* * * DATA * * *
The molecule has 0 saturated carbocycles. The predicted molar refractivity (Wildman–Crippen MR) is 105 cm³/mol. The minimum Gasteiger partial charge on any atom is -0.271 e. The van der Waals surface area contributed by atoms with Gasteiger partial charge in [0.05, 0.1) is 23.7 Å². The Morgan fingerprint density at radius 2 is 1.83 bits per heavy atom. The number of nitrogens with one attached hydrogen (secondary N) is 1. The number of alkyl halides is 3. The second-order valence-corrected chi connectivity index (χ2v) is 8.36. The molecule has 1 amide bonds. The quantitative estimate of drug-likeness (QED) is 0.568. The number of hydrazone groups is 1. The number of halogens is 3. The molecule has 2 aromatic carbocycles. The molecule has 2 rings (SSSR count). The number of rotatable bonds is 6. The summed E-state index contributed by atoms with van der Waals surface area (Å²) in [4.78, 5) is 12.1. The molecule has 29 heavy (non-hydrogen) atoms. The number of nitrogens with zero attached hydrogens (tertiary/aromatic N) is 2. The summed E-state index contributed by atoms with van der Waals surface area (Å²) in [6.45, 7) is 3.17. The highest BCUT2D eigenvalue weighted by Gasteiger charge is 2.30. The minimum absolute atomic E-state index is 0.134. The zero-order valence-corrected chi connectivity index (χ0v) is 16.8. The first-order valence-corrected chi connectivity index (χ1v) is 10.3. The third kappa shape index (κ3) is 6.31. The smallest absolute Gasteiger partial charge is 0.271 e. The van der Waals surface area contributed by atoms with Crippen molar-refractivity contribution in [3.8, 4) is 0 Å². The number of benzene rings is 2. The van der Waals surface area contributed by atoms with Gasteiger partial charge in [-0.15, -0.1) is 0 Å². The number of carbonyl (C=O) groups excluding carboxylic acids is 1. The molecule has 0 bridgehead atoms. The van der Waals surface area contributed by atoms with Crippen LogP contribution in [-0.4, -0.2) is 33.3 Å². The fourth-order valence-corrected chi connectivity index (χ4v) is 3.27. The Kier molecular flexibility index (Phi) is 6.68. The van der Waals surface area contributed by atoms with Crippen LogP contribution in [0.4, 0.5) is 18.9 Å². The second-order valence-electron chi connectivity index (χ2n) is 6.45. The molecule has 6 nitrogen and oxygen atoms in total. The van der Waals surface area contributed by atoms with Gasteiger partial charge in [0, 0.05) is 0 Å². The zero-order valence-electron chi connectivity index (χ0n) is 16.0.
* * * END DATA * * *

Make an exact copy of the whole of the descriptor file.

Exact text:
The molecule has 0 saturated carbocycles. The predicted molar refractivity (Wildman–Crippen MR) is 105 cm³/mol. The minimum Gasteiger partial charge on any atom is -0.271 e. The van der Waals surface area contributed by atoms with Gasteiger partial charge in [0.05, 0.1) is 23.7 Å². The Morgan fingerprint density at radius 2 is 1.83 bits per heavy atom. The number of nitrogens with one attached hydrogen (secondary N) is 1. The number of alkyl halides is 3. The second-order valence-corrected chi connectivity index (χ2v) is 8.36. The molecule has 1 amide bonds. The quantitative estimate of drug-likeness (QED) is 0.568. The number of hydrazone groups is 1. The number of halogens is 3. The molecule has 2 aromatic carbocycles. The molecule has 2 rings (SSSR count). The number of rotatable bonds is 6. The summed E-state index contributed by atoms with van der Waals surface area (Å²) in [4.78, 5) is 12.1. The molecule has 29 heavy (non-hydrogen) atoms. The number of nitrogens with zero attached hydrogens (tertiary/aromatic N) is 2. The summed E-state index contributed by atoms with van der Waals surface area (Å²) in [6.45, 7) is 3.17. The highest BCUT2D eigenvalue weighted by Gasteiger charge is 2.30. The minimum absolute atomic E-state index is 0.134. The zero-order valence-corrected chi connectivity index (χ0v) is 16.8. The first-order valence-corrected chi connectivity index (χ1v) is 10.3. The third kappa shape index (κ3) is 6.31. The smallest absolute Gasteiger partial charge is 0.271 e. The van der Waals surface area contributed by atoms with Crippen molar-refractivity contribution in [3.8, 4) is 0 Å². The number of benzene rings is 2. The van der Waals surface area contributed by atoms with Gasteiger partial charge in [-0.15, -0.1) is 0 Å². The number of carbonyl (C=O) groups excluding carboxylic acids is 1. The molecule has 0 bridgehead atoms. The van der Waals surface area contributed by atoms with Crippen LogP contribution in [-0.4, -0.2) is 33.3 Å². The fourth-order valence-corrected chi connectivity index (χ4v) is 3.27. The Kier molecular flexibility index (Phi) is 6.68. The van der Waals surface area contributed by atoms with Crippen LogP contribution in [0.4, 0.5) is 18.9 Å². The second-order valence-electron chi connectivity index (χ2n) is 6.45. The molecule has 6 nitrogen and oxygen atoms in total. The van der Waals surface area contributed by atoms with Gasteiger partial charge in [0, 0.05) is 0 Å². The zero-order valence-electron chi connectivity index (χ0n) is 16.0.